Teaching Philosophy

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My educational experience in language, literature, and politics has exposed me to several pedagogical approaches. Teaching experience in French language and literature in particular has strongly shaped both my current teaching philosophy and my pedagogical practice. From these experiences I have found that it is crucial to create an open, yet intimate, environment to facilitate discussion, and to provide a range of activities and assignments in order to engage all students. I believe that students are better prepared to learn if they feel a connection to the course material, and I strive to produce the spark of comprehension that occurs when the student finds that connection. My objectives are to have my students walk away from my politics and environmental studies courses with a new understanding of the world, their place in it, and the tools to formulate action plans of their own. In order to facilitate this process, I make an effort to focus on debates of contemporary political and environmental issues and to provide a space where students are comfortable participating in discussion. I also use varied assignments that build on each other, so that students have many opportunities to connect to the material. This approach creates a clear structure of my expectations for student performance and the purpose of their work.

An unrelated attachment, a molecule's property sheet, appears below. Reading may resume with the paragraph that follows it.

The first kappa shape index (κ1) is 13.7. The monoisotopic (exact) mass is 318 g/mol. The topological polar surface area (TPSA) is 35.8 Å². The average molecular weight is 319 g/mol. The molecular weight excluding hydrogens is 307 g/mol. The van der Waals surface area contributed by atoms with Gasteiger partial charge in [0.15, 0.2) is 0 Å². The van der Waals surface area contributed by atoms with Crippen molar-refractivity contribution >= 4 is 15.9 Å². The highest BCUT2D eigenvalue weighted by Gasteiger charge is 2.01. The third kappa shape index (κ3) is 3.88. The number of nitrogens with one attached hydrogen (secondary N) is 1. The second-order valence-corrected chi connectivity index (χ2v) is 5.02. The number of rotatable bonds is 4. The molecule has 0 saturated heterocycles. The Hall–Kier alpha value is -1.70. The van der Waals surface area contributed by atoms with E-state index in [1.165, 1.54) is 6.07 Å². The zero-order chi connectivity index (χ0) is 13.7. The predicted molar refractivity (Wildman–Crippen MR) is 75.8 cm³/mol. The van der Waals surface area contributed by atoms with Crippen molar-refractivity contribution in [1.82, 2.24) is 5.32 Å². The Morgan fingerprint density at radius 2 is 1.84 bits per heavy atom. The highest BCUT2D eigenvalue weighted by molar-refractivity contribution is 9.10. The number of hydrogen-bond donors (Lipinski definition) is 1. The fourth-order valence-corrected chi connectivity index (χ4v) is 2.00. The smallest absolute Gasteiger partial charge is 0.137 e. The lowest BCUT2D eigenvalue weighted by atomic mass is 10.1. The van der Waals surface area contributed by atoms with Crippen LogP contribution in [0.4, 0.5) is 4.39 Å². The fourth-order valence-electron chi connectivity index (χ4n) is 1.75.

Before developing a connection to and an understanding of the world and the environment, my students must first learn the concepts and theories of the discipline. A primary goal of my teaching then is to build that knowledge through lectures, group discussion, role-playing and simulation activities, in-class writing, and research assignments. My background in language acquisition methodology has supplied me with a strong foundation in how to reach different types of learners, so that these activities provide different avenues to finding that spark. In addition, my own undergraduate education at Ursinus College – a small, liberal arts college – was based on highly interactive classrooms in which an exchange of ideas through discussion was prized. I recreate that atmosphere in my classrooms so students will learn that they have a perspective to contribute to the class, leading to confidence and effective participation and learning.

Prisoners Dilemna